Which makes me wonder what my own votes/ rankings would be. Or for best-soundtracks, which probably would just be a toss-up between Stand By Me and Maxmimum Overdrive. Different category/ rankings, of course, than film-scores. Anyway - I vote yes.

    Nice header photo - that looks really sharp. I salute it in all its short-lived glory. Like a horrifying flower that blooms for one bloody night then wilts in the sun. Much like Barlow's face.

    I always loved the main theme from this one. I can easily picture some vampiricized version (whatever that means) over the North by Northwest opening credits.

    Good lord - Ralphie at the window is even creepier as a still photo fading in as it does in that youtube clip.

    I had to re-familiarize myself with "Mr. Barlow" to imagine it as a ringtone. That would be funny. Dawn used to have something similar on hers, actually, bless her horror-movie loving heart. When we met, I had mine set to the "Halloween" theme.

    I agree on that poster from the liner notes. That'd be fantastic for the home office or anywhere.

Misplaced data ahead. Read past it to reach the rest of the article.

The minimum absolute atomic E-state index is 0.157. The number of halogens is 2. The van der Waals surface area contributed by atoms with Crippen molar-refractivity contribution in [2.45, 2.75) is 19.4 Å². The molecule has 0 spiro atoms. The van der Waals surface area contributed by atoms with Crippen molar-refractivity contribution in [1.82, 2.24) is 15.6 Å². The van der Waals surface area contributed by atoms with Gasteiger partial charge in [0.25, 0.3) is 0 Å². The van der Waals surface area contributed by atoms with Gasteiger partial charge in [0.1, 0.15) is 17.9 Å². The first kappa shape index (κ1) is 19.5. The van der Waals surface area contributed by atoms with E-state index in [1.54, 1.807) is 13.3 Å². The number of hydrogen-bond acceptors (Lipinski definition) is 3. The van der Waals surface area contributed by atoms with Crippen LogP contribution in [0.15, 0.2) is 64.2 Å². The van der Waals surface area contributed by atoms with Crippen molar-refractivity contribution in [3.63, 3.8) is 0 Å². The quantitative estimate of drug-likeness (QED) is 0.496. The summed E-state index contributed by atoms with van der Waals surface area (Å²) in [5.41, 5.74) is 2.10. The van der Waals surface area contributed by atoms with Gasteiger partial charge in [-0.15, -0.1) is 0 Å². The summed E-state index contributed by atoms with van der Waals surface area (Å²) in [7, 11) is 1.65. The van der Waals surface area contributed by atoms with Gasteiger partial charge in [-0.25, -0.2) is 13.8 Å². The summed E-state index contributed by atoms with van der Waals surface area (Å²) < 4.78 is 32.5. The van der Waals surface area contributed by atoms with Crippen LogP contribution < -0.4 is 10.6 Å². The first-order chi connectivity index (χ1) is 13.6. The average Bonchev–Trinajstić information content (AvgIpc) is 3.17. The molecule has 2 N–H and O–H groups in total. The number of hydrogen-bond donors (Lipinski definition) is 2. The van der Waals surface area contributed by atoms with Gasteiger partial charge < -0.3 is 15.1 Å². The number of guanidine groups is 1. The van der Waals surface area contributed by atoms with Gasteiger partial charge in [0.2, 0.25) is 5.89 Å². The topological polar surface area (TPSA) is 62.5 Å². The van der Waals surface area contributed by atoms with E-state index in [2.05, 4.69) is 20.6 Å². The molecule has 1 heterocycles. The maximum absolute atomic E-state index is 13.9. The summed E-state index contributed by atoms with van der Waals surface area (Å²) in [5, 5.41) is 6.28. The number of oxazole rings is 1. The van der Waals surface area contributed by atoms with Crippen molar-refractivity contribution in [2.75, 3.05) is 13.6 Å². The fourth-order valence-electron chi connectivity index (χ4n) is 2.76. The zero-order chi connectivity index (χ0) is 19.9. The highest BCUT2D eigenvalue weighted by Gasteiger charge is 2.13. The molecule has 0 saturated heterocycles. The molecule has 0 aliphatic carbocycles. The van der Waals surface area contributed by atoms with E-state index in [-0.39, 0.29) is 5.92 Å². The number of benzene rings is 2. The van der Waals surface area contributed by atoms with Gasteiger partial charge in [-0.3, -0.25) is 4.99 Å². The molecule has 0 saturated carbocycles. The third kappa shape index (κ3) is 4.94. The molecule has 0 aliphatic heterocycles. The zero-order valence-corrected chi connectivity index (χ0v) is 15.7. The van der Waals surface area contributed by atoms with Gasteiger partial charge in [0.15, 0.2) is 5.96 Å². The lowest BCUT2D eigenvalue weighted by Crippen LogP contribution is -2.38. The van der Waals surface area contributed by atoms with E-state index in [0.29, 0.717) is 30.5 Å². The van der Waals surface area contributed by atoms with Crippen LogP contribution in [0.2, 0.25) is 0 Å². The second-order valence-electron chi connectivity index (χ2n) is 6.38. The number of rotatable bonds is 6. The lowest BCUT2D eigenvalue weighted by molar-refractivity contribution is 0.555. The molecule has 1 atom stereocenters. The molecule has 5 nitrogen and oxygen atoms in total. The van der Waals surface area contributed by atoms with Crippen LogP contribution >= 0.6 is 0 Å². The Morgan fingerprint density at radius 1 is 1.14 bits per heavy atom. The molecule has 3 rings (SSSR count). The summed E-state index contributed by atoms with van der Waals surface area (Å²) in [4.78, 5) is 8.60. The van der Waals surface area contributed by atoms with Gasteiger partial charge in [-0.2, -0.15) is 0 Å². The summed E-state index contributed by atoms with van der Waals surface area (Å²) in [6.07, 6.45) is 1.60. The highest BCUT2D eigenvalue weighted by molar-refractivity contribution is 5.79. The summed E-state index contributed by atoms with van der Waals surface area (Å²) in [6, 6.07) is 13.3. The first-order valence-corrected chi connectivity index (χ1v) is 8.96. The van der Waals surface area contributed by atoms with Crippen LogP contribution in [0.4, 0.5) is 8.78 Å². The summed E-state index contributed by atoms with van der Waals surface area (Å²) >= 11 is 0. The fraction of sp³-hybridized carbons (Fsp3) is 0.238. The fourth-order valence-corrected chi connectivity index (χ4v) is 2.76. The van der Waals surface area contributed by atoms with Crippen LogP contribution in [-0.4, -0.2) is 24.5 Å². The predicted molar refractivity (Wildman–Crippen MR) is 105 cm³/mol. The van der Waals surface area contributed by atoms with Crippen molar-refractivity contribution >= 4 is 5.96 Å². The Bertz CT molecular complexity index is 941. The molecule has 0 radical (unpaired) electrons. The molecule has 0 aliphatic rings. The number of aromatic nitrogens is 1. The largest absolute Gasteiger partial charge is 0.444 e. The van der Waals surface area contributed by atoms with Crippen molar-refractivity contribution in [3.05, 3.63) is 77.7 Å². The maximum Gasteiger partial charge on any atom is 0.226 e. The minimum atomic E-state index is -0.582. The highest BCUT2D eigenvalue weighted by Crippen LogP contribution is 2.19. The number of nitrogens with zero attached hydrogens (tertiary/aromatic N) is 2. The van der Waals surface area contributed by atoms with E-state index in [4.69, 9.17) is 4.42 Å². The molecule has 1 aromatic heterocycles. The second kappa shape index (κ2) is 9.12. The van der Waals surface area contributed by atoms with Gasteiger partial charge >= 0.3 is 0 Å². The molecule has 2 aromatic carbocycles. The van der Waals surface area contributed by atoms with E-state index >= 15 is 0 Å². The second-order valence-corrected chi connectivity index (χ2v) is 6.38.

1. The figuring-out of a format for that score rankings post is going to take some doing. Do I go with scores only, or with scores on CD only, or open it up to any soundtracks on CD? I don't by any means own them all, although I do have a fairly comprehensive collection of MP3s.

      I'll figure it out, though. It'll probably end up simply having to be less comprehensive than I usually make those lists. Thanks for the vote!

    2. I say, scores only. Then a separate one for soundtracks. Then an omni-one down the line of every-damn-thing.

      Which probably isn't helpful. (insert pic of Batman, concussed.)

    3. I think I like that idea. I may have to do the scores simply as a best-of list, though, so as to eliminate the things that I'm unable to properly evaluate. There are lots of King movies that you can't even find a bootleg score for, ranging from the z-grade (the various fauxquels) to the b-grade (Desperation, Bag of Bones, Creepshow 2) to the a-list (Hearts in Atlantis).

      So the optimal idea seems to be a two-parter, with one part focusing on scores and the second part focusing on any and all legit music releases.

      That'll work, concussed Batman; that'll work.